Firefighters Lash Out at Commissioner Angering Bloomberg

NY Times - December 08, 2004

by MICHAEL WILSON

Mayor Michael R. Bloomberg criticized a union's vote of no confidence in the fire commissioner yesterday, saying the firefighters should "look in the mirror" and stop drinking on the job, using drugs and "turning a firehouse into a brothel."

The mayor's comments followed a Uniformed Firefighters Association vote of no confidence yesterday in Commissioner Nicholas Scoppetta. The union primarily cited policies that it said were intended to decrease firefighters' response time, but also criticized the commissioner's zero-tolerance policy toward illegal drug use, saying in a statement that it was driving "underground" the emotional problems of many firefighters after Sept. 11.

This year, 45 firefighters have been arrested on charges of driving while intoxicated, the Fire Department said. Those arrests came after a highly publicized, alcohol-fueled brawl at a Staten Island firehouse last Dec. 31 that nearly killed a firefighter who was struck in the head with a chair. Commissioner Scoppetta has promised to crack down on firefighters abusing alcohol or drugs after their first offense, noting that in the past enforcement was lax.

The mayor's comments at a news conference focused on cases in which firefighters misbehaved, including an instance in August in which a woman said she had sexual encounters with several firefighters in a bunkroom of Engine Company 75 and Ladder Company 33 in University Heights in the Bronx.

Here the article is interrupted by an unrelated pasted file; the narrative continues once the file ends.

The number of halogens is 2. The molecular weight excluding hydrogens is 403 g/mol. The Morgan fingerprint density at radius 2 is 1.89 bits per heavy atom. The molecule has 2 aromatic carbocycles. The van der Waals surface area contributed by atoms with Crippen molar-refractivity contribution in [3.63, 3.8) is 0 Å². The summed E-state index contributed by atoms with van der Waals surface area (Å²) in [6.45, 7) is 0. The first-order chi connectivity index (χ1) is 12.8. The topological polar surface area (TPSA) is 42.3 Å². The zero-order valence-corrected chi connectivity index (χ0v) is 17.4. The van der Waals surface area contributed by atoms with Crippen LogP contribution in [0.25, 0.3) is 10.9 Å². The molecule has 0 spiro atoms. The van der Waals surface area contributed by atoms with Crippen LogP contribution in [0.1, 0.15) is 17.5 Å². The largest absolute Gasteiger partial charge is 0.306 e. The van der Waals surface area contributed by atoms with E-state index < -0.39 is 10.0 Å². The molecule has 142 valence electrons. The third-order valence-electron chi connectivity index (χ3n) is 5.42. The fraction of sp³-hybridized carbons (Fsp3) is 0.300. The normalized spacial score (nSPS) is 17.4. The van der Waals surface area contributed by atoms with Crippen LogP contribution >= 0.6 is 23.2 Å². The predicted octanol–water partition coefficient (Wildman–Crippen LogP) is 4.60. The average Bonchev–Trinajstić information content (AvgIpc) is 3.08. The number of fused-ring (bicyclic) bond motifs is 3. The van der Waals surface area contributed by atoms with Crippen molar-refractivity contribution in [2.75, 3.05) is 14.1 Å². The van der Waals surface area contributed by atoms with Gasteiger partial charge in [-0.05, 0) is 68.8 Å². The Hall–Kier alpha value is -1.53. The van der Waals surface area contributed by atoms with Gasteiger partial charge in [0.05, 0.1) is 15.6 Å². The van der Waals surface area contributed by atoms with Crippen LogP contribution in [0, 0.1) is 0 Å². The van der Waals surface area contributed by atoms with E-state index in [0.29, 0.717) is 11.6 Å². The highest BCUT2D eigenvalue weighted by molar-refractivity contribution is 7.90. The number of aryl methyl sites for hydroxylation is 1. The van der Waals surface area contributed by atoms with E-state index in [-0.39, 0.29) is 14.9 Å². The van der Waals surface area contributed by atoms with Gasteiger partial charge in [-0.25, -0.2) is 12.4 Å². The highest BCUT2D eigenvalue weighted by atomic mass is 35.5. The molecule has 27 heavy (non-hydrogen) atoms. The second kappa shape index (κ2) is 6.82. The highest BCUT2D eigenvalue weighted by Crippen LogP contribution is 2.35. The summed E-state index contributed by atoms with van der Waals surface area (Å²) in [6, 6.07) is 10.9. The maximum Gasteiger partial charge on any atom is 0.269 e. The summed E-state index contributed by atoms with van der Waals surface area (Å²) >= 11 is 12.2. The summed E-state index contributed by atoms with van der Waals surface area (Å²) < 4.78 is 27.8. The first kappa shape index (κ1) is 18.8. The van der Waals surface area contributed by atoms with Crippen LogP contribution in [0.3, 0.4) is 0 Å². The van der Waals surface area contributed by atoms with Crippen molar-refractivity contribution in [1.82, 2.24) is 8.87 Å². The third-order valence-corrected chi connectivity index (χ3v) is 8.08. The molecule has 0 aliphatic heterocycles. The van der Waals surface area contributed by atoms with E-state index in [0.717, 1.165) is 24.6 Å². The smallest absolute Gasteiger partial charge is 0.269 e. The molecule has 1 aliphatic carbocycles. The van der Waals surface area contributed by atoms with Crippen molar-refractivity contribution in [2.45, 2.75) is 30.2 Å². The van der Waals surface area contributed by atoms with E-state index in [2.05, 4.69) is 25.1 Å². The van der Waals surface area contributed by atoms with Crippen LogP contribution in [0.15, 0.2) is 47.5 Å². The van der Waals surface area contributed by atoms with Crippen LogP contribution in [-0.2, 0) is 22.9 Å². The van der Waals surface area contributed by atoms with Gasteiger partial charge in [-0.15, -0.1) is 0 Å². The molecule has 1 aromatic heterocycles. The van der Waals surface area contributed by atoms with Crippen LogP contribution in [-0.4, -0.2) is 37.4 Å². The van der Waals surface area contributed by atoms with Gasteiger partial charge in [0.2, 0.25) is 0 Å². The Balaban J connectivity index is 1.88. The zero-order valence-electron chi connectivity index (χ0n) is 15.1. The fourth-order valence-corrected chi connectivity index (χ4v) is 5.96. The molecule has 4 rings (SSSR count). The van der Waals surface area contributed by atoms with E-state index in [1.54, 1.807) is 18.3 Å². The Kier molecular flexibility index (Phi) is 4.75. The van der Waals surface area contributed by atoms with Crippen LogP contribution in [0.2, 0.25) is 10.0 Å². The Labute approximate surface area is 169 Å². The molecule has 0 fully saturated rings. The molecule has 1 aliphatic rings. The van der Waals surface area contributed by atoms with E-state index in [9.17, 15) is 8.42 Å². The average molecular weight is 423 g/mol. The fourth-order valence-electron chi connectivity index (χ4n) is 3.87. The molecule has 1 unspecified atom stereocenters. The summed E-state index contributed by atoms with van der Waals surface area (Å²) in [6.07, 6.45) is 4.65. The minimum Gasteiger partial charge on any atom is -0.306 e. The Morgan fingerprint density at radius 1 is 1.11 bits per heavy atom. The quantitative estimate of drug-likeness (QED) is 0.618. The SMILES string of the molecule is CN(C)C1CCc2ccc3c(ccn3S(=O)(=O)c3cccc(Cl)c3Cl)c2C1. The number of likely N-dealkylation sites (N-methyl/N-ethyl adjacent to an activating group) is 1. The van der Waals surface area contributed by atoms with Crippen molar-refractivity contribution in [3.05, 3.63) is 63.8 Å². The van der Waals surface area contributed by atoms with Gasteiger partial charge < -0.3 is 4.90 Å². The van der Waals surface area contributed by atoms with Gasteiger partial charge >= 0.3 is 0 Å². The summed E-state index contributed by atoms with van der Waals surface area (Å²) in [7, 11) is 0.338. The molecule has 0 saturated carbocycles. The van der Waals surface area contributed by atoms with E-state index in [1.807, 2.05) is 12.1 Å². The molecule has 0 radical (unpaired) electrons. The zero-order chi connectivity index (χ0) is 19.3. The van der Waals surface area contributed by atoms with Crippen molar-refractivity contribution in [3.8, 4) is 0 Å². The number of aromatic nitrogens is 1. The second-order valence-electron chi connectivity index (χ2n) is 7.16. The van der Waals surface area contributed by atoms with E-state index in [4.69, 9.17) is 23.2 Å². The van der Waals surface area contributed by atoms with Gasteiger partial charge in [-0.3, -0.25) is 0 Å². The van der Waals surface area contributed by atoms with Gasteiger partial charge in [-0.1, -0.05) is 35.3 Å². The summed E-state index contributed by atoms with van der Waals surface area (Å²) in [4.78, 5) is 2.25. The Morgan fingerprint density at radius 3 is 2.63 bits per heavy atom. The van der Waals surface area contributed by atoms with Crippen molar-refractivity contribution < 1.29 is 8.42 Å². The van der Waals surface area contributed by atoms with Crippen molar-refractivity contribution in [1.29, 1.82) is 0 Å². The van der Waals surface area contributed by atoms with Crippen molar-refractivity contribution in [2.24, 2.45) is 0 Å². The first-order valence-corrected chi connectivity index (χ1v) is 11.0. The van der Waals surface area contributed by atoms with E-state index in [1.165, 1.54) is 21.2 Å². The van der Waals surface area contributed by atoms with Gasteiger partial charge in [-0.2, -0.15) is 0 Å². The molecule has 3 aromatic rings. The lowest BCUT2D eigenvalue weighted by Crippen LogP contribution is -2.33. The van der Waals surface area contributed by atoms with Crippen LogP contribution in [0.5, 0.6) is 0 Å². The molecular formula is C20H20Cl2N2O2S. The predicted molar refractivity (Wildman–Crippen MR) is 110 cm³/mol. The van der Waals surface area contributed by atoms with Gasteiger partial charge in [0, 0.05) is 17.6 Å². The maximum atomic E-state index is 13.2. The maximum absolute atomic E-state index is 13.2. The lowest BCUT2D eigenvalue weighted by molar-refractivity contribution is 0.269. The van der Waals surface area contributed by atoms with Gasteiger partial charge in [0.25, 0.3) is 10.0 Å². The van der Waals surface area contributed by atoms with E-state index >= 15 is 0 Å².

"I think the Fire Department union should probably step back and look in the mirror," Mr. Bloomberg said. "The truth of the matter is Scoppetta is doing exactly what he should do."

"We will not tolerate turning a firehouse into a brothel," he added. "We're not going to tolerate firefighters drinking when they're on the job. We absolutely will not let anybody who's on drugs drive a fire engine."

The union president, Steve Cassidy, took offense at those remarks. "The mayor's comments tarnish the sacrifices of all firefighters, active and retired," he said in a statement. "They are untrue and do not reflect the high esteem the public holds for New York's Bravest. Shame on him."

The union attacked a recent departmental advisory that it says considers the arrival of two firefighters in one truck a response to a fire. "Commissioner Scoppetta has done nothing to ensure continued leadership in the Fire Department since taking its helm, but among his worst acts have been his continuing rejection of the wisdom of past F.D.N.Y. chiefs and sending fire companies out undermanned just to bolster his response time data," Mr. Cassidy said.

Commissioner Scoppetta said the union was spinning the language of the advisory. "We just say in the unlikely circumstance that you're in the firehouse, you're waiting for two more firefighters to make up a full complement, you get a call, you take the call," he said. "You go to the fire, and you will be assigned some task. You do not go into the fire."

The union, which has 8,800 members, also criticized last week's reduction in staffing on 49 of the city's 197 engine companies, from five firefighters and an officer to four. The commissioner responded that the union's contract calls for reducing the staffing when the number of firefighters on medical leave rises above 7.5 percent, which it has.


Mike McIntire contributed reporting for this article.